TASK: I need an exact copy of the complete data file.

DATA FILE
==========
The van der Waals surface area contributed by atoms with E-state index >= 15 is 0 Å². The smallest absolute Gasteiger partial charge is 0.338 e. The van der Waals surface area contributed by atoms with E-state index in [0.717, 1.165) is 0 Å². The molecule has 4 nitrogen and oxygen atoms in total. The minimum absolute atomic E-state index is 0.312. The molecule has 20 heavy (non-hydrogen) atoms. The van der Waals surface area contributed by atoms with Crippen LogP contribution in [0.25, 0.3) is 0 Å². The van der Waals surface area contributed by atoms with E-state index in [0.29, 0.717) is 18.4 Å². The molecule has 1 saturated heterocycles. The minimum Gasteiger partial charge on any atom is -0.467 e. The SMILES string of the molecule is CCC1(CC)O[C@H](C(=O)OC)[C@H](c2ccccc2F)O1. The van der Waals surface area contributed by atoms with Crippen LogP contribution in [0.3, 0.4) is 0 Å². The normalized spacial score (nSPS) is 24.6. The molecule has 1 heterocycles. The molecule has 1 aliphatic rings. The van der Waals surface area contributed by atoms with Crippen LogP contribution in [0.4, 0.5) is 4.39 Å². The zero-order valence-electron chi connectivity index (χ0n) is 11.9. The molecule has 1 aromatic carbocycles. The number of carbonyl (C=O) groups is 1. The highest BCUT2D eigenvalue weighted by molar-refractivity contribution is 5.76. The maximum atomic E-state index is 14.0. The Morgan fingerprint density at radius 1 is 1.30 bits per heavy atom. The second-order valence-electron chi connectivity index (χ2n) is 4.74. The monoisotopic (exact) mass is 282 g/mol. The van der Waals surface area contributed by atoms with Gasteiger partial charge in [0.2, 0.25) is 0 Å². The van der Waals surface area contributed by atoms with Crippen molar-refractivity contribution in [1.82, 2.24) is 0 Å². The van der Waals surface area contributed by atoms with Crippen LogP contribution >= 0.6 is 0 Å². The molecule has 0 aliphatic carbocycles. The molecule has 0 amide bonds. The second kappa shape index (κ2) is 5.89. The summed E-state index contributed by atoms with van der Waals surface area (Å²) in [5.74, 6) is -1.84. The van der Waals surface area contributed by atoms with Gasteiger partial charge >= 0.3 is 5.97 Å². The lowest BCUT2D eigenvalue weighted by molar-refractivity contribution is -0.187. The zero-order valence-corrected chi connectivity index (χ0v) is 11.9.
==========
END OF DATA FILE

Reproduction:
The van der Waals surface area contributed by atoms with E-state index >= 15 is 0 Å². The smallest absolute Gasteiger partial charge is 0.338 e. The van der Waals surface area contributed by atoms with E-state index in [0.717, 1.165) is 0 Å². The molecule has 4 nitrogen and oxygen atoms in total. The minimum absolute atomic E-state index is 0.312. The molecule has 20 heavy (non-hydrogen) atoms. The van der Waals surface area contributed by atoms with Crippen LogP contribution in [0.25, 0.3) is 0 Å². The van der Waals surface area contributed by atoms with E-state index in [0.29, 0.717) is 18.4 Å². The molecule has 1 saturated heterocycles. The minimum Gasteiger partial charge on any atom is -0.467 e. The SMILES string of the molecule is CCC1(CC)O[C@H](C(=O)OC)[C@H](c2ccccc2F)O1. The van der Waals surface area contributed by atoms with Crippen LogP contribution in [0.3, 0.4) is 0 Å². The normalized spacial score (nSPS) is 24.6. The molecule has 1 heterocycles. The molecule has 1 aliphatic rings. The van der Waals surface area contributed by atoms with Crippen LogP contribution in [0.4, 0.5) is 4.39 Å². The zero-order valence-electron chi connectivity index (χ0n) is 11.9. The molecule has 1 aromatic carbocycles. The number of carbonyl (C=O) groups is 1. The highest BCUT2D eigenvalue weighted by molar-refractivity contribution is 5.76. The maximum atomic E-state index is 14.0. The Morgan fingerprint density at radius 1 is 1.30 bits per heavy atom. The second-order valence-electron chi connectivity index (χ2n) is 4.74. The monoisotopic (exact) mass is 282 g/mol. The van der Waals surface area contributed by atoms with Gasteiger partial charge in [0.2, 0.25) is 0 Å². The van der Waals surface area contributed by atoms with Crippen molar-refractivity contribution in [1.82, 2.24) is 0 Å². The van der Waals surface area contributed by atoms with Crippen LogP contribution >= 0.6 is 0 Å². The molecule has 0 aliphatic carbocycles. The molecule has 0 amide bonds. The second kappa shape index (κ2) is 5.89. The summed E-state index contributed by atoms with van der Waals surface area (Å²) in [5.74, 6) is -1.84. The van der Waals surface area contributed by atoms with Gasteiger partial charge >= 0.3 is 5.97 Å². The lowest BCUT2D eigenvalue weighted by molar-refractivity contribution is -0.187. The zero-order valence-corrected chi connectivity index (χ0v) is 11.9.